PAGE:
One thing I have to make mention of, however, is how quiet the hall appeared to get when I got up to give my talk – there is nothing more wonderful than sharing your knowledge and experiences and truly knowing that there are so many people actually interested in listening. With each click of the slides, that showcased the many beautiful gardens that I have been lucky enough to visit around the world, came an echo of ooh’s and ah’s.

There were so many people involved in this fantastic initiative for The Sunflower Fund, and I am truly blessed to be able to say that I was a part of it. While I am upset that the event is now over, I am on to the next!
Find me at the East Coast Radio Home and Garden Show from the 30th of June to the 9th of July or take a look at where you can catch one of my upcoming talks here.

My Shisanyama experience

My Shisanyama experience

While working in Jo’burg last month, I decided to venture forth and find out for myself what an authentic shisanyama experience was all about.

My first obstacle – I didn’t know where to go! I could have Googled it but I chose a different approach. At the time I was standing outside Gallagher Estate, with streams of visitors walking past me as they left Decorex, so I decided to do a little market research. I stopped a random selection of passersby and asked them where I could get the best shisanyama. Interestingly enough, every one of the 20 or so people I asked gave me the same answer: “Imbizo Shisanyama! Busy corner!” With that it was a done deal, so I set my GPS and headed off, driving deeper and deeper into Midrand.

I have to admit I was feeling a little anxious but my nerves disappeared when I was warmly greeted by Ann Booyen, hostess and assistant to the managing director, Rita Zwane. I was immediately offered a seat and a glossy, slick menu. “Cocktail?” asked Ann. “Don’t mind if I do!”, I replied. I headed off to the cocktail bar and made my (virgin) selection, and, wow, it was good![ux_image id=”4052″]

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I was visiting on a weekday and Ann commented that I was lucky I was as the venue ‘pumps’ on weekends! Nevertheless, being on my own, I wanted to get the feel of this much-talked-about place. So what does one do in such a spot? You make friends! I ordered my meal, The Ultimate African BraaiFeast, and sidled up to the gentlemen sitting nearby and asked if I could join them and share my lunch. And folks, that’s when the real shisanyama experience kicked in!

Lesley and his friends chatted openly to me, first asking me why I was alone and whether I felt safe. I laughed and asked why I wouldn’t feel safe when in the company of such big strong men! The waiter then walked through with my selection of fresh meat and handed it over to the braai masters. I was told that all six of the fires get started up at five in the morning, with grids big enough to hold kilograms and kilograms of meat at a time. Who could resist that sight? I jumped out my seat and made my way to the stations and watched with amazement how quickly and with what precision the meat was turned, basted, and suddenly ready to serve!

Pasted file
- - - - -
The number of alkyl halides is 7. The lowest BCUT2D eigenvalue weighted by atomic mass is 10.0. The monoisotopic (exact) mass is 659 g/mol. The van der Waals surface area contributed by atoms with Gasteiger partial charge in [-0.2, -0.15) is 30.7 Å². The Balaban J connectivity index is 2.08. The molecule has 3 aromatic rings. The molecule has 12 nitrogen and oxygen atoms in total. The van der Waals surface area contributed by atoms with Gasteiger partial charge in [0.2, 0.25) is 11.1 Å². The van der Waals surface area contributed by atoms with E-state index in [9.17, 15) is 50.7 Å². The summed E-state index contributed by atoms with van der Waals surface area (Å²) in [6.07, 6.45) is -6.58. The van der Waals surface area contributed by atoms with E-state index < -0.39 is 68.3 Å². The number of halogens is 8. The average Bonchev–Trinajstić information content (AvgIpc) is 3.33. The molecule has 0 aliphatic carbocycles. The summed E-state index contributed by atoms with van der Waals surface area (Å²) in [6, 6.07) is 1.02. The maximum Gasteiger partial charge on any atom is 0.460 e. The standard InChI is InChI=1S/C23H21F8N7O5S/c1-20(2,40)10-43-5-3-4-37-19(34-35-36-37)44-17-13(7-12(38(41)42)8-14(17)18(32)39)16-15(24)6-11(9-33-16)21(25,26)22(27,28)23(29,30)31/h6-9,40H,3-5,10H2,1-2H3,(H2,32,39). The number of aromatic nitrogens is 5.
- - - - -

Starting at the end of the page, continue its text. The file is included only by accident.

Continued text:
Now to the eating part, because this is when I got to have the most fun. Lesley passed me a plate and took charge, telling me what to serve and how to eat it. I was offered a knife and fork but decided instead to follow Lesley’s lead. On the large central dish was a selection of chicken, lamb chops, boerewors, kebabs and short rib. What a mouth-wateringly delicious sight! The way to do it is to take a generous serving of pap and slop that on your plate together with the yummiest spinach I have yet to taste (it took me back to my childhood years, when my nanny used to make me my favourite spinach). Add to this a generous portion of chakalaka and some meat (I started with short rib), and then tuck in – fingers and all! Short rib is an interesting cut of meat that many people don’t buy anymore, but I love it when I braai at home for two reasons – the chief braaier (me) gets to sample it straight off the hot coals, and my friends love it![ux_image id=”4053″]

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What I loved most about my experience at Imbizo Shisanyama was that the meat was piping hot, the succulent bits of fat on the chops and short rib were crispy and delicious – exactly the way it’s meant to be, from the fire to the mouth…

But I nearly forgot to tell you about the best part. My new-found friends drew my attention to the steamed African bread. Guys, this was the real winner! Lesley showed me the proper way to eat it – spread lashings of chakalaka on the bread, tear off a piece of meat, hold the two together, and aim for your mouth! Heaven in a munchful!

This, my friends, is the real deal: eating, sharing, crossing barriers, breaking the mould, learning, and all over a meal that is called ‘burnt meat’ when translated into English. I am totally converted, and in fact our next get-together for the Braai magazine team is at our local shisanyama!

Go on, try it, you’ll love it!

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About Imbizo Shisanyama

  • It’s known by patrons as ‘Busy Corner’.
  • It started on a dusty corner in 1997 with only a 2-litre pot, a gas griller, display fridge, paraffin stove and two employees.
  • The original ‘pap’ pot is now displayed proudly in the restaurant.
  • Started and still run by Rita Zwane.
  • Imbizo Shisanyama now supports over 100 families. Other small businesses have been born out of this business – a car wash, security services, locally sourced chakalaka, salads, and steamed bread.
  • The Imbizo Shisanyama bursary fund was launched in 2012.

Click here to read more!